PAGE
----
Australian Paediatric Surveillance Unit
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The Australian Paediatric Surveillance Unit (APSU) contributes to the national surveillance effort and provides vital information on a range of rare infectious, vaccine-preventable, mental health, congenital and genetic conditions, and injuries for which detailed national data are not available from other sources. It aims to translate research into policy which directly improves outcomes for children and adolescents.
A total of 1330, or 92% of all paediatricians practising in Australia and other child health clinicians participate in monthly APSU surveillance by providing de-identified data on children with rare diseases and conditions.
The APSU's surveillance system proved its effectiveness in responding at short notice to monitor epidemiological emergencies during the 2008 influenza season. The system is currently monitoring the swine influenza pandemic H1N1 in 2009.
In addition to ongoing surveillance for 14 rare diseases and conditions and the development of new surveillance studies, the Unit is continuing to contribute to the development of innovative surveillance systems. These include the Paediatric Active Enhanced Disease Surveillance system (PAEDS), a hospital-based surveillance system piloted in four tertiary paediatric hospitals to pick up rare conditions, and the Australian Maternal Outcomes Surveillance System (AMOSS), which aims to provide detailed, systematically collected data on serious but rare outcomes related to birth and pregnancy.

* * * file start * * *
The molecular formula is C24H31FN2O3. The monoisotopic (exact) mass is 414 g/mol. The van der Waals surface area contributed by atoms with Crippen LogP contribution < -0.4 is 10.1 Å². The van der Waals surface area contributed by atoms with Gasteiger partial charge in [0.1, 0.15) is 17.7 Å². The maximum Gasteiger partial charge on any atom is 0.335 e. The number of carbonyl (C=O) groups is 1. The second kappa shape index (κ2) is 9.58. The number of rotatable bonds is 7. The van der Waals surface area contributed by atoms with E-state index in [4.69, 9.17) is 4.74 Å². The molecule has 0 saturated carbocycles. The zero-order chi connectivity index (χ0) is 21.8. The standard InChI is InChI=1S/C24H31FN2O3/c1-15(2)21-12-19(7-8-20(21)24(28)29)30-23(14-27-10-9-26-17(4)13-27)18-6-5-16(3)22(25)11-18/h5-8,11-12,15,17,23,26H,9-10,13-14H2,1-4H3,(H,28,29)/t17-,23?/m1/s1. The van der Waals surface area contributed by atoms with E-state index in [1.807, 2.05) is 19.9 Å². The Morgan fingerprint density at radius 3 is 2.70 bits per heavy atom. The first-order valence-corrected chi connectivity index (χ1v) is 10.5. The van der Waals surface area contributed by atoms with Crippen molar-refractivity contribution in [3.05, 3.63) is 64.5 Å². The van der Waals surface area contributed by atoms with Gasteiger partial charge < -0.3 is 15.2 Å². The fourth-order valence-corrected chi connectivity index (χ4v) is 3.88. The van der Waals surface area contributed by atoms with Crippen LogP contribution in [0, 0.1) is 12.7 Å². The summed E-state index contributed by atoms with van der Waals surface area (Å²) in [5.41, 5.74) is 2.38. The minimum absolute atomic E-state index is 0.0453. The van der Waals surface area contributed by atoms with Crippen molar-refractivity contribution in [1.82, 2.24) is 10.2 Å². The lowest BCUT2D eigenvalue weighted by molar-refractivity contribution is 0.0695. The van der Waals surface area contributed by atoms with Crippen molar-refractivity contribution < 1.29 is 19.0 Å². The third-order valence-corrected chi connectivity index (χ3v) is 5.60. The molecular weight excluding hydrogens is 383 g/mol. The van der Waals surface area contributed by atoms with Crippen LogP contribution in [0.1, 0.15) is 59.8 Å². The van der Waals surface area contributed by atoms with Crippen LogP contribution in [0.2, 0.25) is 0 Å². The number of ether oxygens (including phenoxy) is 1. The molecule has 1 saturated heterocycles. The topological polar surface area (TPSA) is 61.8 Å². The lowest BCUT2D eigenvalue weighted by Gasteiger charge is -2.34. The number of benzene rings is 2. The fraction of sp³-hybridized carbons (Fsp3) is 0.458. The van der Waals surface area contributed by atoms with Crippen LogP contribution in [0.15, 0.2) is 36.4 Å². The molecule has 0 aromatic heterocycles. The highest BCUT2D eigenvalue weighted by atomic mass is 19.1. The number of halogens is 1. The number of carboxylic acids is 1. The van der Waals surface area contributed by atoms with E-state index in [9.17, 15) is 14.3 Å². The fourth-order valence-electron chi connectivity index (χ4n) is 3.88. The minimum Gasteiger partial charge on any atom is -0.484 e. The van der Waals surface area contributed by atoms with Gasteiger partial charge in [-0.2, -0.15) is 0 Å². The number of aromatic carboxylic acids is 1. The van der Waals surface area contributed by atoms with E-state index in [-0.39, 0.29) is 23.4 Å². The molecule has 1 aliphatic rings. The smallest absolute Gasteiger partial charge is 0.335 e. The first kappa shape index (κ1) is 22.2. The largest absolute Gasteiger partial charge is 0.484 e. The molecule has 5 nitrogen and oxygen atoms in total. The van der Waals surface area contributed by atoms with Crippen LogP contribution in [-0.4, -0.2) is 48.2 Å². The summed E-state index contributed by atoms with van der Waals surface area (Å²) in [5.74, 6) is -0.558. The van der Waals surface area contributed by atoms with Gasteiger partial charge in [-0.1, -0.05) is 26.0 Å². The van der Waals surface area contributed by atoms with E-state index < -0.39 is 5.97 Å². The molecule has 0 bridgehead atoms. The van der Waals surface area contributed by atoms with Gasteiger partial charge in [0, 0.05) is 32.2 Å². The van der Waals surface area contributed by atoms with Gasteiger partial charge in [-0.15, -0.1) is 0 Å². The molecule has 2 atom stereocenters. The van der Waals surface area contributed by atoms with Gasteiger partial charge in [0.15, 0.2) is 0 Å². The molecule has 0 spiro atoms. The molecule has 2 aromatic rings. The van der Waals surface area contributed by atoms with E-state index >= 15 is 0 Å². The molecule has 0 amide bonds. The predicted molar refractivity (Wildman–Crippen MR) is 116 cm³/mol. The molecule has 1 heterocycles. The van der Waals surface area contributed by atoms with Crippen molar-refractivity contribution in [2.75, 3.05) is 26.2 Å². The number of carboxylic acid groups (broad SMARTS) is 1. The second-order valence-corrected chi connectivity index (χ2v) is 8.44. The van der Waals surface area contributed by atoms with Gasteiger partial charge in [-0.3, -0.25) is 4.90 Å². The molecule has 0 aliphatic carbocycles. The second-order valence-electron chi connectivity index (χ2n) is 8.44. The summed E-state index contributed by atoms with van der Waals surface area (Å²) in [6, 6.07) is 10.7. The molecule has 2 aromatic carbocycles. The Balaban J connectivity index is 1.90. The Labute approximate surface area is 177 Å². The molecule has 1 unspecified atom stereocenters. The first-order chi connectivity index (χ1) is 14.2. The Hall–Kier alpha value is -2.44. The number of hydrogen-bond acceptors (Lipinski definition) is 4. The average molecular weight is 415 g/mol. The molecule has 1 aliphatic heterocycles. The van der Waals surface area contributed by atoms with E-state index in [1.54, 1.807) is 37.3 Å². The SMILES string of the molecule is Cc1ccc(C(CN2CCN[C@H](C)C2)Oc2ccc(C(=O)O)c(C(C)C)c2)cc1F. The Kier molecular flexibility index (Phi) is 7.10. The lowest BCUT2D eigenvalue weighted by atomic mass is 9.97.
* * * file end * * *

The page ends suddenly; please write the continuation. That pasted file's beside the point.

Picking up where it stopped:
In 2008 APSU convened a National Task Force for Rare Diseases. Its new program of research on the impact of rare diseases on families, clinicians and health services will inform the development of co-ordinated plans to address rare diseases and information resources for families and clinicians.
The APSU continues to inform public health policy and clinical practice. For example, it is monitoring the incidence of neonatal, congenital and severe complications of varicella after the introduction of the varicella vaccine; data collected on Fetal Alcohol Syndrome informed NH&MRC Australian Alcohol Guidelines, and data collected on seatbelt related injuries informed the 7th Amendment to the Australian Road Rules.
APSU has addressed surveillance gaps among Indigenous children and refugees by mounting surveillance for conditions particularly relevant to these groups, such as Acute Rheumatic Fever and Vitamin D deficiency rickets.
The Unit was the first of its kind in the world to undergo systematic evaluation and met key criteria set by the Centre's for Disease Control and Prevention.